Inconsistencies in immunohistochemical (IHC) staining are making laboratory experiments unreliable, according to a US study.
Scientists at Johns Hopkins Kimmel Center in Maryland documented variations in the way scientists practice IHC staining by reviewing at least 1,000 research papers. They estimated that half contained potentially incorrect IHC staining results due to lack of best practice and antibody validation.
Angelo De Marzo at Johns Hopkins said: “Results from inaccurate IHC tests published in the scientific literature lead to biased results and call into question the validity of those tests in many research laboratories.”
Variations in scientific results were commonly caused by human error and poor quality – or lack of validation of quality – of some antibodies provided by vendors prior to commercialisation.
But a misunderstanding by investigators and pathologists about the two general classes of antibodies used in IHC staining – clinical grade and research grade – lies at the heart of the problem. The majority of commercially available research grade antibodies used in research labs are not held to the same standards of validation as clinical reagents.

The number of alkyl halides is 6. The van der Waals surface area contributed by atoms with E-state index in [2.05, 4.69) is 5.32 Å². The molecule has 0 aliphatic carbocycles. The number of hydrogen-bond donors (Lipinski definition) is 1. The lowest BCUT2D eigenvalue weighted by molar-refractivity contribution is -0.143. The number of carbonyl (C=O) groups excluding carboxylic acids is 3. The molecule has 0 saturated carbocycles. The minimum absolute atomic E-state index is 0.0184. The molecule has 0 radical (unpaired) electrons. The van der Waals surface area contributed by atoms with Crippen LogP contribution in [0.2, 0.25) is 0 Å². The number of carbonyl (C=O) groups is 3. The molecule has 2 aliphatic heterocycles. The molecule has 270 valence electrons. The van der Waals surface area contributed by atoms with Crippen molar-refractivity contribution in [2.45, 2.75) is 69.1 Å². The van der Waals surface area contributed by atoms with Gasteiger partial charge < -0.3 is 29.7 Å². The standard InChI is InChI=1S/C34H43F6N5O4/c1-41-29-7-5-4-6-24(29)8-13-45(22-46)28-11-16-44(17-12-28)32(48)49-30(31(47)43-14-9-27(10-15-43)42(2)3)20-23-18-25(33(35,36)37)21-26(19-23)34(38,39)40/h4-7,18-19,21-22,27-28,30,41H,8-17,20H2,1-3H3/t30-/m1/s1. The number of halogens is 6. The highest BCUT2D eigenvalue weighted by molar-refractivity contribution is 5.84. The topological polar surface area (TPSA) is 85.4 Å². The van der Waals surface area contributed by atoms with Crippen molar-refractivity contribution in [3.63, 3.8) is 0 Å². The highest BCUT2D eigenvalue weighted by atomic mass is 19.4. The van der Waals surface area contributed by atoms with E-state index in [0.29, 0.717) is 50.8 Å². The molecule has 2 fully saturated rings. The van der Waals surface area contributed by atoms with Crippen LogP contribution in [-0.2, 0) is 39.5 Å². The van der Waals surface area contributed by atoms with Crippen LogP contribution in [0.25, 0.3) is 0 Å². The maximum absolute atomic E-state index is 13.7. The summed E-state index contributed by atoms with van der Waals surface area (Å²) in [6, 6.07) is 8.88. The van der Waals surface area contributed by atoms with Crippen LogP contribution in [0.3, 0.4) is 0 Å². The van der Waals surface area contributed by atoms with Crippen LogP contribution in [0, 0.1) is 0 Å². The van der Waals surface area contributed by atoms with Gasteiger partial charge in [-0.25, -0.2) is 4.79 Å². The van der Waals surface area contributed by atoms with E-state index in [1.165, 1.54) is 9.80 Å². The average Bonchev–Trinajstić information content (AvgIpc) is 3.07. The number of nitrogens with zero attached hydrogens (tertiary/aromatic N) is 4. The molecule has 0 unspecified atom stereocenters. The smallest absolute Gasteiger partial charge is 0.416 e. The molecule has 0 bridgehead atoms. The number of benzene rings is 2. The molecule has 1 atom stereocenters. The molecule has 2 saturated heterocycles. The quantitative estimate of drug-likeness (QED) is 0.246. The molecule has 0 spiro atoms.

"It's a problem well known among the scientific community, but many journal editors are not checking this step before publishing affected papers,” De Marzo said.
It has been estimated that more than $2 billion per year is spent on research antibodies, a fraction of which is wasted on unreliable results.
De Marzo and his colleagues are calling for the adoption of industry-wide standards for IHC practice that focus on validation, especially for human tissue research.
Their study has been published in Asian Journal of Urology.